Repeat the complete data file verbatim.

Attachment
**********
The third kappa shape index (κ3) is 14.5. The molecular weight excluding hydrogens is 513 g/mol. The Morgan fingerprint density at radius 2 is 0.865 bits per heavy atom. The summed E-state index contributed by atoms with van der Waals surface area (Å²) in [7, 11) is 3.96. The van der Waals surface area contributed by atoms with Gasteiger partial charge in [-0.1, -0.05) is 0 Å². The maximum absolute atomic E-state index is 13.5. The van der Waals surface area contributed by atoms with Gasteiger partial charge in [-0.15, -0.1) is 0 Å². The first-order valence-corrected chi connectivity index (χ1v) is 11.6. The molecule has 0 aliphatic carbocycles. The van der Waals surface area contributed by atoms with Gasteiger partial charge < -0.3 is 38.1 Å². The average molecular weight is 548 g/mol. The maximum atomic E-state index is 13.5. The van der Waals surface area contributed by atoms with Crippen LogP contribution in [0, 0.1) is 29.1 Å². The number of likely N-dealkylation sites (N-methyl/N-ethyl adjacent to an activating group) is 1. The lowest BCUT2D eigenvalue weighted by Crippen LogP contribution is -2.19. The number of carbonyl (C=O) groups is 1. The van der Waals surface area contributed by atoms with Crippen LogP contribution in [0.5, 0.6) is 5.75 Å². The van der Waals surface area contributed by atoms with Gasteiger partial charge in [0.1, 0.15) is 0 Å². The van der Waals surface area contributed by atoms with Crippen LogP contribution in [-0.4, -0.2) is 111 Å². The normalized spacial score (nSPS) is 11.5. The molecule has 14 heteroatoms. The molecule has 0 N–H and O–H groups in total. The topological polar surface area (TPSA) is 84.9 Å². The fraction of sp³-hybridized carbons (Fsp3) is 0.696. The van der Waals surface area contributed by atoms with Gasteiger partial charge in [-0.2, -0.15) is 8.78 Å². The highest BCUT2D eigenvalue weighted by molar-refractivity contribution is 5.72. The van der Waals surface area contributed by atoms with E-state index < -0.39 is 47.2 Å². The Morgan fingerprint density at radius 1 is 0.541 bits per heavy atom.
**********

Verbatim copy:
The third kappa shape index (κ3) is 14.5. The molecular weight excluding hydrogens is 513 g/mol. The Morgan fingerprint density at radius 2 is 0.865 bits per heavy atom. The summed E-state index contributed by atoms with van der Waals surface area (Å²) in [7, 11) is 3.96. The van der Waals surface area contributed by atoms with Gasteiger partial charge in [-0.1, -0.05) is 0 Å². The maximum absolute atomic E-state index is 13.5. The van der Waals surface area contributed by atoms with Gasteiger partial charge in [-0.15, -0.1) is 0 Å². The first-order valence-corrected chi connectivity index (χ1v) is 11.6. The molecule has 0 aliphatic carbocycles. The van der Waals surface area contributed by atoms with Gasteiger partial charge < -0.3 is 38.1 Å². The average molecular weight is 548 g/mol. The maximum atomic E-state index is 13.5. The van der Waals surface area contributed by atoms with Crippen LogP contribution in [0, 0.1) is 29.1 Å². The number of likely N-dealkylation sites (N-methyl/N-ethyl adjacent to an activating group) is 1. The lowest BCUT2D eigenvalue weighted by Crippen LogP contribution is -2.19. The number of carbonyl (C=O) groups is 1. The van der Waals surface area contributed by atoms with Crippen LogP contribution in [0.5, 0.6) is 5.75 Å². The van der Waals surface area contributed by atoms with Gasteiger partial charge in [0.1, 0.15) is 0 Å². The van der Waals surface area contributed by atoms with Crippen LogP contribution in [-0.4, -0.2) is 111 Å². The normalized spacial score (nSPS) is 11.5. The molecule has 14 heteroatoms. The molecule has 0 N–H and O–H groups in total. The topological polar surface area (TPSA) is 84.9 Å². The fraction of sp³-hybridized carbons (Fsp3) is 0.696. The van der Waals surface area contributed by atoms with Gasteiger partial charge in [-0.2, -0.15) is 8.78 Å². The highest BCUT2D eigenvalue weighted by molar-refractivity contribution is 5.72. The van der Waals surface area contributed by atoms with E-state index < -0.39 is 47.2 Å². The Morgan fingerprint density at radius 1 is 0.541 bits per heavy atom.